FIGURE 5.27: Distributions of feature importance values by data type. An SVM was trained on a regression dataset with 50 random features and 200 instances. The SVM overfits the data: Feature importance based on the training data shows many important features. Computed on unseen test data, the feature importances are close to a ratio of one (=unimportant).

It is unclear to me which of the two results is more desirable. So I will try to make a case for both versions and let you decide for yourself.

The Case for Test Data

This is a simple case: Model error estimates based on training data are garbage -> feature importance relies on model error estimates -> feature importance based on training data is garbage.
Really, it is one of the first things you learn in machine learning: If you measure the model error (or performance) on the same data on which the model was trained, the measurement is usually too optimistic, which means that the model seems to work much better than it does in reality. And since the permutation feature importance relies on measurements of the model error, we should use unseen test data. The feature importance based on training data makes us mistakenly believe that feature are important for the predictions, when in reality the model was just overfitting and the features weren’t important at all.

The Case for Training Data

The arguments for using training data are somewhat more difficult to formulate, but are IMHO just as compelling as the arguments for using test data. We take another look at our garbage SVM. Based on the training data, the most important feature was X20. Let us look at a partial dependence plot of feature X20. The partial dependence plot shows how the model output changes based on changes of the feature and does not rely on the generalization error. It does not matter whether the PDP is computed with training or test data.

PDP of feature X20, which is the most important feature according to the feature importance based on the training data. The plot shows how the SVM depends on this feature to make predictions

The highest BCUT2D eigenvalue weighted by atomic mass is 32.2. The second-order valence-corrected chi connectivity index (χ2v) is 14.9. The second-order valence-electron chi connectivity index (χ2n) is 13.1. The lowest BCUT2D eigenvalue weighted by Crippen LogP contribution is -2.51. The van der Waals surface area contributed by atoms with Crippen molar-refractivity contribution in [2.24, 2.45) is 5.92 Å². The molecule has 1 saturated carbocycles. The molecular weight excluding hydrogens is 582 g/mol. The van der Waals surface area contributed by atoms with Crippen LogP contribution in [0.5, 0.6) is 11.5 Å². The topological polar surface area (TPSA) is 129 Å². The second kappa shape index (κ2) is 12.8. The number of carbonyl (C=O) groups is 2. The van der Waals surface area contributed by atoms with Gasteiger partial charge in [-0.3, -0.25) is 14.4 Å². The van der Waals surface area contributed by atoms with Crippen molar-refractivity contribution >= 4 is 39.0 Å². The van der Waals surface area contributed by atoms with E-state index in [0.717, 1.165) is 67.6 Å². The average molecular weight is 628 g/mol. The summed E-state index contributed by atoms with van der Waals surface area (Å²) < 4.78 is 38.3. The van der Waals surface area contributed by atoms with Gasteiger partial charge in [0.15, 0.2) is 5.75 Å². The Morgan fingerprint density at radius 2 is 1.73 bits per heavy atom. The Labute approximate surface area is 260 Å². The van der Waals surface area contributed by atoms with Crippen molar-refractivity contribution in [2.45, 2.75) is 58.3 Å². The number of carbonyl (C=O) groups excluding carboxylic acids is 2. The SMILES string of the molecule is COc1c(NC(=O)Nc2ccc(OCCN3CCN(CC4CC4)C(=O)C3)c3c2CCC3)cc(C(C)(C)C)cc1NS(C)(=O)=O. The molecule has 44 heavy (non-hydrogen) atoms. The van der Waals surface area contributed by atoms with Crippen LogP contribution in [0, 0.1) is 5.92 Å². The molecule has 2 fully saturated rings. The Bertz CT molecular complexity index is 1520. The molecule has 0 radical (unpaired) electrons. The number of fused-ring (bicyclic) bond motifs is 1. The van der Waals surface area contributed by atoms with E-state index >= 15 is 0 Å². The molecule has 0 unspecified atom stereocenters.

FIGURE 5.28: PDP of feature X20, which is the most important feature according to the feature importance based on the training data. The plot shows how the SVM depends on this feature to make predictions

The plot clearly shows that the SVM has learned to rely on feature X20 for its predictions, but according to the feature importance based on the test data (1), it is not important. Based on the training data, the importance is 1.18, reflecting that the model has learned to use this feature. Feature importance based on the training data tells us which features are important for the model in the sense that it depends on them for making predictions.

As part of the case for using training data, I would like to introduce an argument against test data. In practice, you want to use all your data to train your model to get the best possible model in the end. This means no unused test data is left to compute the feature importance. You have the same problem when you want to estimate the generalization error of your model. If you would use (nested) cross-validation for the feature importance estimation, you would have the problem that the feature importance is not calculated on the final model with all the data, but on models with subsets of the data that might behave differently.

In the end, you need to decide whether you want to know how much the model relies on each feature for making predictions (-> training data) or how much the feature contributes to the performance of the model on unseen data (-> test data). To the best of my knowledge, there is no research addressing the question of training vs. test data. It will require more thorough examination than my “garbage-SVM” example. We need more research and more experience with these tools to gain a better understanding.

Next, we will look at a some examples. I based the importance computation on the training data, because I had to choose one and using the training data needed a few lines less code.

5.5.3 Example and Interpretation

I show examples for classification and regression.

Cervical cancer (Classification)